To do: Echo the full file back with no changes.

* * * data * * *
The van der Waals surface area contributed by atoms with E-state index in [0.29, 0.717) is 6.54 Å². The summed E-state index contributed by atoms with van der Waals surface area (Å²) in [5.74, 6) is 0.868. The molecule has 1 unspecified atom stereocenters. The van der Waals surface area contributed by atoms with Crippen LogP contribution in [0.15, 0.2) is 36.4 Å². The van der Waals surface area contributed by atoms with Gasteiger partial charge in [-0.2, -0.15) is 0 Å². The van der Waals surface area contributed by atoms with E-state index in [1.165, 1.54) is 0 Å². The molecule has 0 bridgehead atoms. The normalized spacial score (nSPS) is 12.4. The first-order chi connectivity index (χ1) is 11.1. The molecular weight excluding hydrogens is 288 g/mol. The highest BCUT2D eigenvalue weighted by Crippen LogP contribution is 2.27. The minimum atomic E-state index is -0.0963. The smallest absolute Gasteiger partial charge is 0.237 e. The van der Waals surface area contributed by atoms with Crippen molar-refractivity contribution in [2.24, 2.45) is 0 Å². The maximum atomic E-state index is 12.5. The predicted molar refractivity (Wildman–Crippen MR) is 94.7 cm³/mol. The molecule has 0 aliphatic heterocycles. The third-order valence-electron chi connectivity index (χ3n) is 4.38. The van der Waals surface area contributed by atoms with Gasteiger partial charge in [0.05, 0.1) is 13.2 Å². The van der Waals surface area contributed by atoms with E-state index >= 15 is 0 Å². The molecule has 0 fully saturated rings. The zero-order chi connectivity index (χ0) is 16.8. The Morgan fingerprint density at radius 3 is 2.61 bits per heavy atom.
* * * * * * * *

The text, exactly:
The van der Waals surface area contributed by atoms with E-state index in [0.29, 0.717) is 6.54 Å². The summed E-state index contributed by atoms with van der Waals surface area (Å²) in [5.74, 6) is 0.868. The molecule has 1 unspecified atom stereocenters. The van der Waals surface area contributed by atoms with Crippen LogP contribution in [0.15, 0.2) is 36.4 Å². The van der Waals surface area contributed by atoms with Gasteiger partial charge in [-0.2, -0.15) is 0 Å². The van der Waals surface area contributed by atoms with E-state index in [1.165, 1.54) is 0 Å². The molecule has 0 bridgehead atoms. The normalized spacial score (nSPS) is 12.4. The first-order chi connectivity index (χ1) is 11.1. The molecular weight excluding hydrogens is 288 g/mol. The highest BCUT2D eigenvalue weighted by Crippen LogP contribution is 2.27. The minimum atomic E-state index is -0.0963. The smallest absolute Gasteiger partial charge is 0.237 e. The van der Waals surface area contributed by atoms with Crippen molar-refractivity contribution in [2.24, 2.45) is 0 Å². The maximum atomic E-state index is 12.5. The predicted molar refractivity (Wildman–Crippen MR) is 94.7 cm³/mol. The molecule has 0 aliphatic heterocycles. The third-order valence-electron chi connectivity index (χ3n) is 4.38. The van der Waals surface area contributed by atoms with Gasteiger partial charge in [0.05, 0.1) is 13.2 Å². The van der Waals surface area contributed by atoms with E-state index >= 15 is 0 Å². The molecule has 0 fully saturated rings. The zero-order chi connectivity index (χ0) is 16.8. The Morgan fingerprint density at radius 3 is 2.61 bits per heavy atom.